There’s more to the name “On Food and Blogging” than the blatant collection of keywords. While this won’t be clear to many, it’s a little nod to one of the first and most influential food-related books in my collection. Reading Harold Mc Gee’s “On Food and Cooking” was for many, myself included a paradigm shift in how I thought about my cooking.
This culinary-bible didn’t provide recipes to follow, or take you step-by-step through cooking techniques, but rather, it demystified the science of what was going on when you cooked something and the reactions that were taking place. When you’re cooking an egg, for example, knowing at what temperatures the proteins in the white and yolk would start to cook greatly influences the way in which you go about cooking an egg. (Since then my breakfast scramble has never been creamier!) It also provided great information on where ingredients come from, methods of production, different varieties of each and their unique properties. It was this sort of invaluable information organized into a densely packed compendium of culinary knowledge, all written in an approachable manner for chefs and layman alike, that made it such an asset to my education. That’s the sort of value I’d like to pack into the blog.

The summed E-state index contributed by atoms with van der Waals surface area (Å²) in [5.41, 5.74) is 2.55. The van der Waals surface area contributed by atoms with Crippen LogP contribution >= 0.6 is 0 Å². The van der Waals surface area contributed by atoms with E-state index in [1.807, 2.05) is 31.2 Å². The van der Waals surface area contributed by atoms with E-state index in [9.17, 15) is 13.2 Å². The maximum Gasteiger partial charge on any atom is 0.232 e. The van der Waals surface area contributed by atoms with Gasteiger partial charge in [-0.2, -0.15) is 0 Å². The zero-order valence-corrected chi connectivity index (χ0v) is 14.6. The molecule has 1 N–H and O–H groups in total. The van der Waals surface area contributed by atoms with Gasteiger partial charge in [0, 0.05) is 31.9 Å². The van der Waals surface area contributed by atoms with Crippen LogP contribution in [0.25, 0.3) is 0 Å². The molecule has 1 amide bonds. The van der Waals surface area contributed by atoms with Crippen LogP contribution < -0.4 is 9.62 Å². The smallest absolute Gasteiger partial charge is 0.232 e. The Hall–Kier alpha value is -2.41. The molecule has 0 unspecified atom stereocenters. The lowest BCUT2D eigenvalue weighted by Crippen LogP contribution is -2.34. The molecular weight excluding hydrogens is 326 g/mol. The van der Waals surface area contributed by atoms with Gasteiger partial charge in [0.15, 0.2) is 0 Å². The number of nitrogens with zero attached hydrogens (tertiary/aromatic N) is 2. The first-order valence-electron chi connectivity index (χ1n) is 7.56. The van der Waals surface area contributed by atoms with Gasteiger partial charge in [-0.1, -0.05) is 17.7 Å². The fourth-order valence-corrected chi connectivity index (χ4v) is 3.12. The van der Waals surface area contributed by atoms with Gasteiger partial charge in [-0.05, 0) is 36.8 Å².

There will be recipes of course but I want to provide so much more than that. As valuable as the perfect recipe can be, understanding your ingredients and your techniques properly will make you a better cook and free you to cook creatively. It’s these sort of skills that I want to do my best to provide in the content which I upload. There will be a little bit of food science peppered in here and there but the main focus is to provide you with easy to follow guides, tips and recipes to help you to level-up your kitchen skills that develop your ability to cook food that will impress your family and friends without taking much effort.